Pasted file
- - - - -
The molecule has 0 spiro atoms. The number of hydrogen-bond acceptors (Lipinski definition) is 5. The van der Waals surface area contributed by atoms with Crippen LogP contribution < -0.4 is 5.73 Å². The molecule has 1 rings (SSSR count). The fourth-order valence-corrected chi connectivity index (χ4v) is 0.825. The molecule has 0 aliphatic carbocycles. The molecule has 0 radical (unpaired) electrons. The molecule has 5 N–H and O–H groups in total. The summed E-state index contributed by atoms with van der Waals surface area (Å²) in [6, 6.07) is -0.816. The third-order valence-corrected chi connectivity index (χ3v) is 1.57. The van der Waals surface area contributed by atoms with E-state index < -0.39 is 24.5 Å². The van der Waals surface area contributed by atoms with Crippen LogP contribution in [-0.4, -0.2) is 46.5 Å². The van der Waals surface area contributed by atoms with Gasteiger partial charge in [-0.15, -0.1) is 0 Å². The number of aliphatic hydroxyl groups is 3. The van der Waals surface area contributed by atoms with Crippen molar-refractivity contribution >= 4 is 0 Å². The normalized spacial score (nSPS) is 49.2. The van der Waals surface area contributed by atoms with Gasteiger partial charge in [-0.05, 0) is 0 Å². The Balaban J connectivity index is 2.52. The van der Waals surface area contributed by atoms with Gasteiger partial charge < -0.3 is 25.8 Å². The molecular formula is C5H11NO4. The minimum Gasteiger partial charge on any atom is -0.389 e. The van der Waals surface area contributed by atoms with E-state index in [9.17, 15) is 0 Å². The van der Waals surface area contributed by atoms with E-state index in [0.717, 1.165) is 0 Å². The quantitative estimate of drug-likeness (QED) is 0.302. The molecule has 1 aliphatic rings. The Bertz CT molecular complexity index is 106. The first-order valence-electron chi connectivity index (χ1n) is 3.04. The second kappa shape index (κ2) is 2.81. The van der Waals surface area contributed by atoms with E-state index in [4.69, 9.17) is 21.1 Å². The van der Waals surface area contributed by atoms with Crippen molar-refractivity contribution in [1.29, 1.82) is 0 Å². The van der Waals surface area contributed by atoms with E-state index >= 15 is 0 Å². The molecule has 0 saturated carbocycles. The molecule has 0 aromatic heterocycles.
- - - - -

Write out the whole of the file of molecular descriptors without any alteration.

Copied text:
The molecule has 0 spiro atoms. The number of hydrogen-bond acceptors (Lipinski definition) is 5. The van der Waals surface area contributed by atoms with Crippen LogP contribution < -0.4 is 5.73 Å². The molecule has 1 rings (SSSR count). The fourth-order valence-corrected chi connectivity index (χ4v) is 0.825. The molecule has 0 aliphatic carbocycles. The molecule has 0 radical (unpaired) electrons. The molecule has 5 N–H and O–H groups in total. The summed E-state index contributed by atoms with van der Waals surface area (Å²) in [6, 6.07) is -0.816. The third-order valence-corrected chi connectivity index (χ3v) is 1.57. The van der Waals surface area contributed by atoms with E-state index < -0.39 is 24.5 Å². The van der Waals surface area contributed by atoms with Crippen LogP contribution in [-0.4, -0.2) is 46.5 Å². The van der Waals surface area contributed by atoms with Gasteiger partial charge in [-0.15, -0.1) is 0 Å². The number of aliphatic hydroxyl groups is 3. The van der Waals surface area contributed by atoms with Crippen molar-refractivity contribution >= 4 is 0 Å². The normalized spacial score (nSPS) is 49.2. The van der Waals surface area contributed by atoms with Gasteiger partial charge in [-0.05, 0) is 0 Å². The Balaban J connectivity index is 2.52. The van der Waals surface area contributed by atoms with Gasteiger partial charge < -0.3 is 25.8 Å². The molecular formula is C5H11NO4. The minimum Gasteiger partial charge on any atom is -0.389 e. The van der Waals surface area contributed by atoms with E-state index in [9.17, 15) is 0 Å². The van der Waals surface area contributed by atoms with E-state index in [0.717, 1.165) is 0 Å². The quantitative estimate of drug-likeness (QED) is 0.302. The molecule has 1 aliphatic rings. The Bertz CT molecular complexity index is 106. The first-order valence-electron chi connectivity index (χ1n) is 3.04. The second kappa shape index (κ2) is 2.81. The van der Waals surface area contributed by atoms with E-state index in [4.69, 9.17) is 21.1 Å². The van der Waals surface area contributed by atoms with Crippen molar-refractivity contribution in [1.29, 1.82) is 0 Å². The van der Waals surface area contributed by atoms with E-state index >= 15 is 0 Å². The molecule has 0 saturated carbocycles. The molecule has 0 aromatic heterocycles.